Aug 1 – Grain Markets Weigh Weather vs Trade War

Good Morning!

Grain markets are mixed this morning as they weigh some negative weather across ongoing trade war risk.

“I inherited that calm from my father, who was a farmer. You sow, you wait for good or bad weather, you harvest, but working is something you always need to do.”  – Miguel Indurain (Spanish Athlete)


Grain Markets Weigh Weather vs. Trade War

Grain markets are mixed this morning as we start the month of August. Today marks the start of the 2018/19 crop year for many crops, and it’s appropriate as the crop seems a bit early in many areas: seeing combines going in Western Canada anywhere, but southern Alberta or southwestern Saskatchewan before the end of July seems odd!

What’s not odd is that you’ll get our monthly recap of grain markets today on the FarmLead Insights page. We’ll be walking through how grain markets performed for the 12 main crops that we cover for our GrainCents readers, as well as some of the major topics that we’re watching.

The European Union is certainly an interesting factor that we’re monitoring. With some ongoing dry weather, we’ve highlighted the decline in production estimates for our Winter Wheat GrainCents readers in this past Sunday’s Weekly Digest. For example, German farmers are expected to take off somewhere around 20.5 million metric tonnes of wheat this year, down about 15% year-over-year. As such, the German farm group is asking for about €1 Billion in aid to compensate for lower yields on account of yield.

This in mind, we’ve continued to see wheat prices sit in the green as yesterday, Chicago, Kansas City, and Minneapolis wheat prices all closed 5-9 cents higher (depending on the contract). Apart from Europe, ongoing production concerns in Russia and Australia are all being watched by grain markets.

Grain Markets Pushed by Soybean Prices

As Garrett recapped in Grain Markets Today, soybean prices surged yesterday on some renewed optimism for China and the US to come to an agreement on trade. Also, some bulls referenced “stale” crop conditions, albeit as I mentioned in yesterday’s FarmLead Breakfast Brief, the US soybean crop is looking pretty good/advanced.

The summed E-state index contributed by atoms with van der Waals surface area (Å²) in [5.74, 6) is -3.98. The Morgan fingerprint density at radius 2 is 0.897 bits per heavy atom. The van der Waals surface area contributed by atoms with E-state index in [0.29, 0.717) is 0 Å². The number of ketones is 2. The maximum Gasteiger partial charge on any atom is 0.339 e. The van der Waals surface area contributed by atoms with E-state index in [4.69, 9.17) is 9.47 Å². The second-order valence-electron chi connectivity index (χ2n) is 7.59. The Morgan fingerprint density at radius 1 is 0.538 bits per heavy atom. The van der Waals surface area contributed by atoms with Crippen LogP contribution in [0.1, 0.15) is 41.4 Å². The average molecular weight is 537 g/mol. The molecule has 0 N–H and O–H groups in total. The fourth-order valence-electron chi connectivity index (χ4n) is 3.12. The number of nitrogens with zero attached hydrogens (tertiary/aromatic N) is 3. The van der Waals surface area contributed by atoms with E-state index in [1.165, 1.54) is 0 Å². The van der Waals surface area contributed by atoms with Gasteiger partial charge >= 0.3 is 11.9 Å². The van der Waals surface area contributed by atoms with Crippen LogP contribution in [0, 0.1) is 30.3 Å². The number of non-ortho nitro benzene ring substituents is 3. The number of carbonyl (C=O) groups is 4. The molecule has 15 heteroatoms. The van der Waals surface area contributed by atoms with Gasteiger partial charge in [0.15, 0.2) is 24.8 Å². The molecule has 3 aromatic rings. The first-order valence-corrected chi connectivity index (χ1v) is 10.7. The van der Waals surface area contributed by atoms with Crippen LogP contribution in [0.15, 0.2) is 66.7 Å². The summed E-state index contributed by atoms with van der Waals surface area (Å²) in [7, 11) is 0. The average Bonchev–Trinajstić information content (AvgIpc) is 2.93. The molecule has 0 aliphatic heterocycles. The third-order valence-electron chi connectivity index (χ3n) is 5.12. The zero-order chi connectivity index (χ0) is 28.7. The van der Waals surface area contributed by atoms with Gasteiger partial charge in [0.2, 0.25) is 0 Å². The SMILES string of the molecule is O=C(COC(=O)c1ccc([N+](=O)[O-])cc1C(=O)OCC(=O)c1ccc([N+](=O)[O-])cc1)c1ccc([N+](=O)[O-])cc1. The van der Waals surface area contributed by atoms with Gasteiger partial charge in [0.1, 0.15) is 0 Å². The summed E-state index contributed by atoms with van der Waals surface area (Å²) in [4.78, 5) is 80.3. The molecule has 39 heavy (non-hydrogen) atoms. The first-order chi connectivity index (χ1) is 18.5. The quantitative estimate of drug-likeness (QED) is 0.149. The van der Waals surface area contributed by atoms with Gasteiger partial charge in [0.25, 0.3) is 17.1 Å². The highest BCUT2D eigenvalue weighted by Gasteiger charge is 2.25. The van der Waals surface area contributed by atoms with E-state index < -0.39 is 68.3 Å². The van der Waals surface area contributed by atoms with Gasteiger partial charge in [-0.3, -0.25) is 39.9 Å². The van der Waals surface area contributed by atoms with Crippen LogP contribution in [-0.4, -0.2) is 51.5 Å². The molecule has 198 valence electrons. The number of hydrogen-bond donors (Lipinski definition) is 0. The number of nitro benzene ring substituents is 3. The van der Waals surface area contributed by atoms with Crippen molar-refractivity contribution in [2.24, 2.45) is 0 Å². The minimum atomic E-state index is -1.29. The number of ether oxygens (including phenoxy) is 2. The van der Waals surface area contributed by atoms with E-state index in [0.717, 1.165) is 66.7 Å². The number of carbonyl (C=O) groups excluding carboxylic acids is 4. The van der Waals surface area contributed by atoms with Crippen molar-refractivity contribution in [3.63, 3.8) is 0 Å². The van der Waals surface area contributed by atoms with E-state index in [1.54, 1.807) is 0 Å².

That being said, soybean prices are pulling back this morning as we’re seeing a correction. However, it’s certainly positive to receive the news that U.S. Treasury Secretary Steve Mnuchin and Chinese Vice Premier Liu He have been having a private conversation about getting rid of this trade war. [1]

This comes at a time that the price of Brazilian soybeans delivered to China are hitting crop-year highs seen in April. This has been the result of mainly a weaker Chinese currency, with the Yuan down about 8% since February against the US Dollar. For clarity, soybean prices on the international market are still traded in US Dollars, regardless of the trade war. The net result is that Chinese crush margins are now in negative territory.

In the meantime, it’s now been suggested that the farmer aid package could start to get released by September with farmers getting the cheques by October. [2] I won’t lie: this would be unprecedented regarding the speed of a new government program being introduced and executed upon.

However, 37% of farmers are “not at all confident” in the aid package being proposed by the US White House. [3] All things being equal, this game of musical chairs, worth literally trillions of dollars of trade around the world, is not over. Indeed, there are some negative consequences in the short-term, but it’s hard to anticipate the long-term consequences, but there are likely fewer winners than losers. [4]

For example, what do you think happens to soybean prices (and therefore canola prices) if everyone and their mother in Argentina and Brazil planted soybeans this coming fall as they start their Plant 2018 and 2018/19 crop year?

If your domestic grain prices were sitting at multi-year highs today, what would you be doing in terms of grain marketing for the upcoming crop year? Exactly.

That in mind, as we flip the crop year calendar for many crops today, get your target up on the FarmLead Marketplace and take advantage of this rally we’ve seen in the grain markets. You can easily post a firm price offer and give the entire list of over 800 credit-verified buyers on FarmLead the opportunity to pick it off.

Let’s start 2018/19 off right.

To growth,

Brennan Turner

President | CEO
TF: 1-855-332-7653
@FarmLead or @GrainCents on Twitter

At 7:15 AM CST in the North American futures markets (*not cash prices*):
(all prices in dollars per bushel unless otherwise indicated)
$1 USD = $1.3025 
CAD, $1 CAD = $0.7678 USD)

Sept Corn: -1.5¢ (-0.40%) to $3.708 USD or $4.830 CAD
Aug Soybeans: -11.5¢ (-1.27%) to $8.923 USD or $11.622 CAD
Aug Soybean Meal (per short ton): -$2.50 (-0.73%) to $338.70 USD or $441.15 CAD
Aug Soybean Oil (cents per lbs): -0.10¢ (-0.35%) at 28.63¢ USD or 37.29¢ CAD  
Sept Oats: 0.05¢ (0.21%) to $2.363 USD or $3.078 CAD
Sept Wheat (Chicago): 4.0¢ (0.72%) to $5.578 USD or $7.265 CAD
Sept Wheat (Kansas City): 5.3¢ (0.95%) to $5.618 USD or $7.317 CAD
Sept Wheat (Minneapolis): 2.8¢ (0.46%) to $6.090 USD or $7.932 CAD
Nov Canola: -$2.10 (-0.42%) to $11.310/bu / $498.70/MT CAD or $8.684/bu / $382.89/MT USD

COMMODITY TRADING INVOLVES RISK AND MAY NOT BE SUITABLE FOR ALL RECIPIENTS OF THIS POST. Neither the information presented, nor any opinions expressed, constitutes a solicitation for the purchase or sale of any commodities. The thoughts expressed in this email and basic data from which they are derived are believed to be reliable, but cannot be guaranteed due to uncertainty about future events and complexities surrounding commodity markets. Those acting on the information are responsible for their own actions.

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